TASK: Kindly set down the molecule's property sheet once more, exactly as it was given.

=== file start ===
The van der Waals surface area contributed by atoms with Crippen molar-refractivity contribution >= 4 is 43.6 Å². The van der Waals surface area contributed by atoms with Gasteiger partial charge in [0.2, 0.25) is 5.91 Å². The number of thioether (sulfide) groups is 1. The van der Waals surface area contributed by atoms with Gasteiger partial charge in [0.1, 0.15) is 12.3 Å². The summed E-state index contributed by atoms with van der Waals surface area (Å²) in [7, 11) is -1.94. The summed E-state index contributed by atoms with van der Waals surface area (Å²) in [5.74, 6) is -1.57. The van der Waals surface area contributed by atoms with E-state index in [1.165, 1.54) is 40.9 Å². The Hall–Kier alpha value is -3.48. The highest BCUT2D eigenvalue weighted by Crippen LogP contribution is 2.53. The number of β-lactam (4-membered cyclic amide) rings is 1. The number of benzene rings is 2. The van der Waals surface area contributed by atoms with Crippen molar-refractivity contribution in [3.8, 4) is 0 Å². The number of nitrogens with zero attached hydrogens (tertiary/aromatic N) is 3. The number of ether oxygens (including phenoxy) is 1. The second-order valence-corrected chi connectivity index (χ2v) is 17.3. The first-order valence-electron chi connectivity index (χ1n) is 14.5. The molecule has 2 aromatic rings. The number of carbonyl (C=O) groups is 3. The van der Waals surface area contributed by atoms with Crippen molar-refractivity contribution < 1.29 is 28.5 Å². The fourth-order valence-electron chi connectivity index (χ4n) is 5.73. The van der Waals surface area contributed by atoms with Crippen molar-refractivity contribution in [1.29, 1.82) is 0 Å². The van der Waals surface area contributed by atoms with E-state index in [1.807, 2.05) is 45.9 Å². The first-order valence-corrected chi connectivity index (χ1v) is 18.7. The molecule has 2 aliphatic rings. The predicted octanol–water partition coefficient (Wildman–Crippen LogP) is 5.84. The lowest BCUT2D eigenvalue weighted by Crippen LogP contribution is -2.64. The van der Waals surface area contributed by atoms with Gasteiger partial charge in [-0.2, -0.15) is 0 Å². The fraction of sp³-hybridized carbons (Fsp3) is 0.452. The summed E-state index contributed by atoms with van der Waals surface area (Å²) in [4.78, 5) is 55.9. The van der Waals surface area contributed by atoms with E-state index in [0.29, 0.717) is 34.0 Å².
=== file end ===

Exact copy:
The van der Waals surface area contributed by atoms with Crippen molar-refractivity contribution >= 4 is 43.6 Å². The van der Waals surface area contributed by atoms with Gasteiger partial charge in [0.2, 0.25) is 5.91 Å². The number of thioether (sulfide) groups is 1. The van der Waals surface area contributed by atoms with Gasteiger partial charge in [0.1, 0.15) is 12.3 Å². The summed E-state index contributed by atoms with van der Waals surface area (Å²) in [7, 11) is -1.94. The summed E-state index contributed by atoms with van der Waals surface area (Å²) in [5.74, 6) is -1.57. The van der Waals surface area contributed by atoms with E-state index in [1.165, 1.54) is 40.9 Å². The Hall–Kier alpha value is -3.48. The highest BCUT2D eigenvalue weighted by Crippen LogP contribution is 2.53. The number of β-lactam (4-membered cyclic amide) rings is 1. The number of benzene rings is 2. The van der Waals surface area contributed by atoms with Crippen molar-refractivity contribution in [3.8, 4) is 0 Å². The number of nitrogens with zero attached hydrogens (tertiary/aromatic N) is 3. The number of ether oxygens (including phenoxy) is 1. The second-order valence-corrected chi connectivity index (χ2v) is 17.3. The first-order valence-electron chi connectivity index (χ1n) is 14.5. The molecule has 2 aromatic rings. The number of carbonyl (C=O) groups is 3. The van der Waals surface area contributed by atoms with Crippen molar-refractivity contribution < 1.29 is 28.5 Å². The fourth-order valence-electron chi connectivity index (χ4n) is 5.73. The van der Waals surface area contributed by atoms with Crippen molar-refractivity contribution in [1.29, 1.82) is 0 Å². The van der Waals surface area contributed by atoms with E-state index in [1.807, 2.05) is 45.9 Å². The first-order valence-corrected chi connectivity index (χ1v) is 18.7. The molecule has 2 aliphatic rings. The predicted octanol–water partition coefficient (Wildman–Crippen LogP) is 5.84. The lowest BCUT2D eigenvalue weighted by Crippen LogP contribution is -2.64. The van der Waals surface area contributed by atoms with Gasteiger partial charge in [-0.2, -0.15) is 0 Å². The fraction of sp³-hybridized carbons (Fsp3) is 0.452. The summed E-state index contributed by atoms with van der Waals surface area (Å²) in [4.78, 5) is 55.9. The van der Waals surface area contributed by atoms with E-state index in [0.29, 0.717) is 34.0 Å².